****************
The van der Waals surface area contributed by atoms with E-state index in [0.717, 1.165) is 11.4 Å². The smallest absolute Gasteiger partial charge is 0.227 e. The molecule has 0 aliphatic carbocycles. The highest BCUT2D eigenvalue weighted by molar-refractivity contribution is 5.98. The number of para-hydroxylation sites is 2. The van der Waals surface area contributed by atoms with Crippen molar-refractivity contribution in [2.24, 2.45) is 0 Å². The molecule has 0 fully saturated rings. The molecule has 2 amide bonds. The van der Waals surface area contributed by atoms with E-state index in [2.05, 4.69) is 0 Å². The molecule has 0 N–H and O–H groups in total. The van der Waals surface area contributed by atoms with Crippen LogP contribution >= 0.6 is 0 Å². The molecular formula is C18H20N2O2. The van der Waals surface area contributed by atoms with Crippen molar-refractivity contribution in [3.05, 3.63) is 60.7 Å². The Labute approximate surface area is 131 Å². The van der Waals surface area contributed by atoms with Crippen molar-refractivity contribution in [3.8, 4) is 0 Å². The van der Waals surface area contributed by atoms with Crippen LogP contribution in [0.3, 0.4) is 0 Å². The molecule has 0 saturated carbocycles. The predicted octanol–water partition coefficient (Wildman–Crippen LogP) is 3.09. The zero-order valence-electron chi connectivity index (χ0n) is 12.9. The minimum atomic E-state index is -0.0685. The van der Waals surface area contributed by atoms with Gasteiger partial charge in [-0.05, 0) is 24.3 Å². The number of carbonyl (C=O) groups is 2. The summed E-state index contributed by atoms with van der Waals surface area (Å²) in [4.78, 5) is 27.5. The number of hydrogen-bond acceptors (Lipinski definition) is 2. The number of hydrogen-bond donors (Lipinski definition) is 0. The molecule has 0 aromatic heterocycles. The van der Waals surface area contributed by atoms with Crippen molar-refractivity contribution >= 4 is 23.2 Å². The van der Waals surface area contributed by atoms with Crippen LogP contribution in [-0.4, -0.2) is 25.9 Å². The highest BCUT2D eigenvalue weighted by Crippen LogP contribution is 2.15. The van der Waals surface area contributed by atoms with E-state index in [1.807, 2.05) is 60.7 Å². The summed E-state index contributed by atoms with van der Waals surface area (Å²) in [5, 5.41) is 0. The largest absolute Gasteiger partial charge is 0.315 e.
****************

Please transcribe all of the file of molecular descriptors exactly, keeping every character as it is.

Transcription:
The van der Waals surface area contributed by atoms with E-state index in [0.717, 1.165) is 11.4 Å². The smallest absolute Gasteiger partial charge is 0.227 e. The molecule has 0 aliphatic carbocycles. The highest BCUT2D eigenvalue weighted by molar-refractivity contribution is 5.98. The number of para-hydroxylation sites is 2. The van der Waals surface area contributed by atoms with Crippen molar-refractivity contribution in [2.24, 2.45) is 0 Å². The molecule has 0 fully saturated rings. The molecule has 2 amide bonds. The van der Waals surface area contributed by atoms with E-state index in [2.05, 4.69) is 0 Å². The molecule has 0 N–H and O–H groups in total. The van der Waals surface area contributed by atoms with Crippen LogP contribution >= 0.6 is 0 Å². The molecular formula is C18H20N2O2. The van der Waals surface area contributed by atoms with Crippen molar-refractivity contribution in [3.05, 3.63) is 60.7 Å². The Labute approximate surface area is 131 Å². The van der Waals surface area contributed by atoms with Crippen molar-refractivity contribution in [3.8, 4) is 0 Å². The van der Waals surface area contributed by atoms with Crippen LogP contribution in [0.3, 0.4) is 0 Å². The molecule has 0 saturated carbocycles. The predicted octanol–water partition coefficient (Wildman–Crippen LogP) is 3.09. The zero-order valence-electron chi connectivity index (χ0n) is 12.9. The minimum atomic E-state index is -0.0685. The van der Waals surface area contributed by atoms with Gasteiger partial charge in [-0.05, 0) is 24.3 Å². The number of carbonyl (C=O) groups is 2. The summed E-state index contributed by atoms with van der Waals surface area (Å²) in [4.78, 5) is 27.5. The number of hydrogen-bond acceptors (Lipinski definition) is 2. The number of hydrogen-bond donors (Lipinski definition) is 0. The molecule has 0 aromatic heterocycles. The van der Waals surface area contributed by atoms with Crippen molar-refractivity contribution >= 4 is 23.2 Å². The van der Waals surface area contributed by atoms with Crippen LogP contribution in [-0.4, -0.2) is 25.9 Å². The highest BCUT2D eigenvalue weighted by Crippen LogP contribution is 2.15. The van der Waals surface area contributed by atoms with E-state index in [1.807, 2.05) is 60.7 Å². The summed E-state index contributed by atoms with van der Waals surface area (Å²) in [5, 5.41) is 0. The largest absolute Gasteiger partial charge is 0.315 e.